Perched on a cliff in the upper reaches of the Paro Valley, Taktsang Monastery is one of the most sacred sites in Bhutan. It was built in 1692 around the cave where Guru Rinpoche meditated for three years, three months, three weeks, three days and three hours in the 8th century.
HistoryThe legend behind this monastery’s establishment is as intriguing as its location. It is believed that Guru Rinpoche, who introduced Buddhism to Bhutan, descended here on this mountain on the back of a tigress from Tibet. He... read more
Type in the words Paro Valley on any search engine and the initial images popping up would be of the Rinpung Dzong. Standing on the banks of Paro Chhu, this Buddhist monastery and fortress was built in the 15th century and presently houses the district monastic body and government administrative offices of Paro Dzongkhag.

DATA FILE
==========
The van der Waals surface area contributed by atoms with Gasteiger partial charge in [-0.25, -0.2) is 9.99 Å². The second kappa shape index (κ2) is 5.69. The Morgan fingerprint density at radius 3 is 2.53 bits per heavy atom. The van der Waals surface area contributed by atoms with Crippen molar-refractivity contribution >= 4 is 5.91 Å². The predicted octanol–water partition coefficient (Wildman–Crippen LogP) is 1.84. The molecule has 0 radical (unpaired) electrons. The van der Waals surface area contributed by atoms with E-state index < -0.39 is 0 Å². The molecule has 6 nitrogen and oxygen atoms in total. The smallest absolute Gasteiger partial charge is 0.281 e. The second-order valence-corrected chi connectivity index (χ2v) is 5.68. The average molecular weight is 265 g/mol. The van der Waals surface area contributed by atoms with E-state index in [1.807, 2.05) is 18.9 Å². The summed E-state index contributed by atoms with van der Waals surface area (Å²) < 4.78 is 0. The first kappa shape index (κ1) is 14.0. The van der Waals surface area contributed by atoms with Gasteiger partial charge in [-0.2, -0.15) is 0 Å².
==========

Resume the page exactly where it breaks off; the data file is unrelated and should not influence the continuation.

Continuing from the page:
HistoryIt is believed that a monastery was initially built at this location by Guru Rinpoche in the 10th century, which was later replaced by a larger monastery in 1644, built by Ngawang Namgya... read more
An old watchtower, standing on a hill behind Paro Dzong was renovated to make space for the National Museum of Bhutan. This unique round building, shaped as a conch shell with 2.5 meter-thick walls, was first built in 1656. Its conversion into a museum happened under the orders of His Majesty, King Jigme Dorji Wangchuck in 1968.
The CollectionWith items dating back to the 4000 B.C E. till the present day, this museum has a collection of over 3000 artefacts. It comprises of some of the most spectacular bronze sta... read more